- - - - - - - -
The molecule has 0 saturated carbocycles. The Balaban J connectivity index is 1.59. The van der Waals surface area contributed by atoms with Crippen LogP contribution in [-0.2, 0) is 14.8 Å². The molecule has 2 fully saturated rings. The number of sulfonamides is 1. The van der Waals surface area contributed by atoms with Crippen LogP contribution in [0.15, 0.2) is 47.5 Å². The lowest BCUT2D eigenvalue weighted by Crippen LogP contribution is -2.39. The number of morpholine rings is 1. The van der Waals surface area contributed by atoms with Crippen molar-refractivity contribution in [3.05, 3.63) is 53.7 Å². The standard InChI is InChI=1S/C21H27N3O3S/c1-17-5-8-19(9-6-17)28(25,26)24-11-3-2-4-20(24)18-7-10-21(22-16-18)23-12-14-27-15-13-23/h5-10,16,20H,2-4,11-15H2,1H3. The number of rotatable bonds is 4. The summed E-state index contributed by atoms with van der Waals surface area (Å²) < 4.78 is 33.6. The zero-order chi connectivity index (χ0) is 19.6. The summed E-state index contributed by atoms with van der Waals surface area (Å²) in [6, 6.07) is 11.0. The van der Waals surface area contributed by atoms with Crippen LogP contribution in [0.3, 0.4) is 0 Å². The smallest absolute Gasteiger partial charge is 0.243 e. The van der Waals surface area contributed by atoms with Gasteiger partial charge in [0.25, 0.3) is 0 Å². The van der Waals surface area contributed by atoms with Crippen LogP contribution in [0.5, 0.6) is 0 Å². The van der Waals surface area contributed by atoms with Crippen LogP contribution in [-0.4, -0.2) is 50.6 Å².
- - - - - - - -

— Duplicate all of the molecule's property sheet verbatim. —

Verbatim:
The molecule has 0 saturated carbocycles. The Balaban J connectivity index is 1.59. The van der Waals surface area contributed by atoms with Crippen LogP contribution in [-0.2, 0) is 14.8 Å². The molecule has 2 fully saturated rings. The number of sulfonamides is 1. The van der Waals surface area contributed by atoms with Crippen LogP contribution in [0.15, 0.2) is 47.5 Å². The lowest BCUT2D eigenvalue weighted by Crippen LogP contribution is -2.39. The number of morpholine rings is 1. The van der Waals surface area contributed by atoms with Crippen molar-refractivity contribution in [3.05, 3.63) is 53.7 Å². The standard InChI is InChI=1S/C21H27N3O3S/c1-17-5-8-19(9-6-17)28(25,26)24-11-3-2-4-20(24)18-7-10-21(22-16-18)23-12-14-27-15-13-23/h5-10,16,20H,2-4,11-15H2,1H3. The number of rotatable bonds is 4. The summed E-state index contributed by atoms with van der Waals surface area (Å²) < 4.78 is 33.6. The zero-order chi connectivity index (χ0) is 19.6. The summed E-state index contributed by atoms with van der Waals surface area (Å²) in [6, 6.07) is 11.0. The van der Waals surface area contributed by atoms with Crippen LogP contribution in [0.3, 0.4) is 0 Å². The smallest absolute Gasteiger partial charge is 0.243 e. The van der Waals surface area contributed by atoms with Gasteiger partial charge in [0.25, 0.3) is 0 Å². The van der Waals surface area contributed by atoms with Crippen LogP contribution in [0.5, 0.6) is 0 Å². The van der Waals surface area contributed by atoms with Crippen LogP contribution in [-0.4, -0.2) is 50.6 Å².